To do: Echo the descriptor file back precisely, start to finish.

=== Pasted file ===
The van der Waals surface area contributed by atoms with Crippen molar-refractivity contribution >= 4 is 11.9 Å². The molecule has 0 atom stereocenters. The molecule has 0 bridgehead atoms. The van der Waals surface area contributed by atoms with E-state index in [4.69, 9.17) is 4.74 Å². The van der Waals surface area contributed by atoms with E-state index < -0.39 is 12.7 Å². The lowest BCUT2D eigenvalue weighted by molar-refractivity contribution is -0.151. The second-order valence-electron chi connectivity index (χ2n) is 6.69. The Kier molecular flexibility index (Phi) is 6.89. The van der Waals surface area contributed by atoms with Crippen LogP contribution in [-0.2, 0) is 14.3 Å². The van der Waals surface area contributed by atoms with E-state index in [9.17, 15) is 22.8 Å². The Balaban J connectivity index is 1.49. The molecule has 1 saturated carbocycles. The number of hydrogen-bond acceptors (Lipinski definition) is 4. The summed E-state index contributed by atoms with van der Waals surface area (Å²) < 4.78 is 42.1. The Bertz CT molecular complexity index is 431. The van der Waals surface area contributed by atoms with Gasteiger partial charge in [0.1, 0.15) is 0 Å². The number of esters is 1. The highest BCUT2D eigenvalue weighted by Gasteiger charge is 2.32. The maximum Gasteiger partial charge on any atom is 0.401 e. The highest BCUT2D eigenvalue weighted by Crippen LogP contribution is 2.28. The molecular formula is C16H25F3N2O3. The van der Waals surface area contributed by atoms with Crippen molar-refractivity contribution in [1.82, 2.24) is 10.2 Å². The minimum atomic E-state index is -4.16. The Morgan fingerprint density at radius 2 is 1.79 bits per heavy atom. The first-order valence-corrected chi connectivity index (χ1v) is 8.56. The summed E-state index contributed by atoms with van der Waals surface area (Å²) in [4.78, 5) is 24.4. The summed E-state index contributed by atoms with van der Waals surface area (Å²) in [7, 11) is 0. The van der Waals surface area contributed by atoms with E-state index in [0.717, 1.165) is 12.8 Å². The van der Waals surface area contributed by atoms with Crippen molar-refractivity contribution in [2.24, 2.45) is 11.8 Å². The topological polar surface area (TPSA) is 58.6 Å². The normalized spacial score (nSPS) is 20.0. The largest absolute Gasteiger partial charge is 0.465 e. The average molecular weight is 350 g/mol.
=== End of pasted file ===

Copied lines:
The van der Waals surface area contributed by atoms with Crippen molar-refractivity contribution >= 4 is 11.9 Å². The molecule has 0 atom stereocenters. The molecule has 0 bridgehead atoms. The van der Waals surface area contributed by atoms with E-state index in [4.69, 9.17) is 4.74 Å². The van der Waals surface area contributed by atoms with E-state index < -0.39 is 12.7 Å². The lowest BCUT2D eigenvalue weighted by molar-refractivity contribution is -0.151. The second-order valence-electron chi connectivity index (χ2n) is 6.69. The Kier molecular flexibility index (Phi) is 6.89. The van der Waals surface area contributed by atoms with Crippen LogP contribution in [-0.2, 0) is 14.3 Å². The van der Waals surface area contributed by atoms with E-state index in [9.17, 15) is 22.8 Å². The Balaban J connectivity index is 1.49. The molecule has 1 saturated carbocycles. The number of hydrogen-bond acceptors (Lipinski definition) is 4. The summed E-state index contributed by atoms with van der Waals surface area (Å²) < 4.78 is 42.1. The Bertz CT molecular complexity index is 431. The van der Waals surface area contributed by atoms with Gasteiger partial charge in [0.1, 0.15) is 0 Å². The number of esters is 1. The highest BCUT2D eigenvalue weighted by Gasteiger charge is 2.32. The maximum Gasteiger partial charge on any atom is 0.401 e. The highest BCUT2D eigenvalue weighted by Crippen LogP contribution is 2.28. The molecular formula is C16H25F3N2O3. The van der Waals surface area contributed by atoms with Crippen molar-refractivity contribution in [1.82, 2.24) is 10.2 Å². The minimum atomic E-state index is -4.16. The Morgan fingerprint density at radius 2 is 1.79 bits per heavy atom. The first-order valence-corrected chi connectivity index (χ1v) is 8.56. The summed E-state index contributed by atoms with van der Waals surface area (Å²) in [4.78, 5) is 24.4. The summed E-state index contributed by atoms with van der Waals surface area (Å²) in [7, 11) is 0. The van der Waals surface area contributed by atoms with E-state index in [0.717, 1.165) is 12.8 Å². The van der Waals surface area contributed by atoms with Crippen molar-refractivity contribution in [2.24, 2.45) is 11.8 Å². The topological polar surface area (TPSA) is 58.6 Å². The normalized spacial score (nSPS) is 20.0. The largest absolute Gasteiger partial charge is 0.465 e. The average molecular weight is 350 g/mol.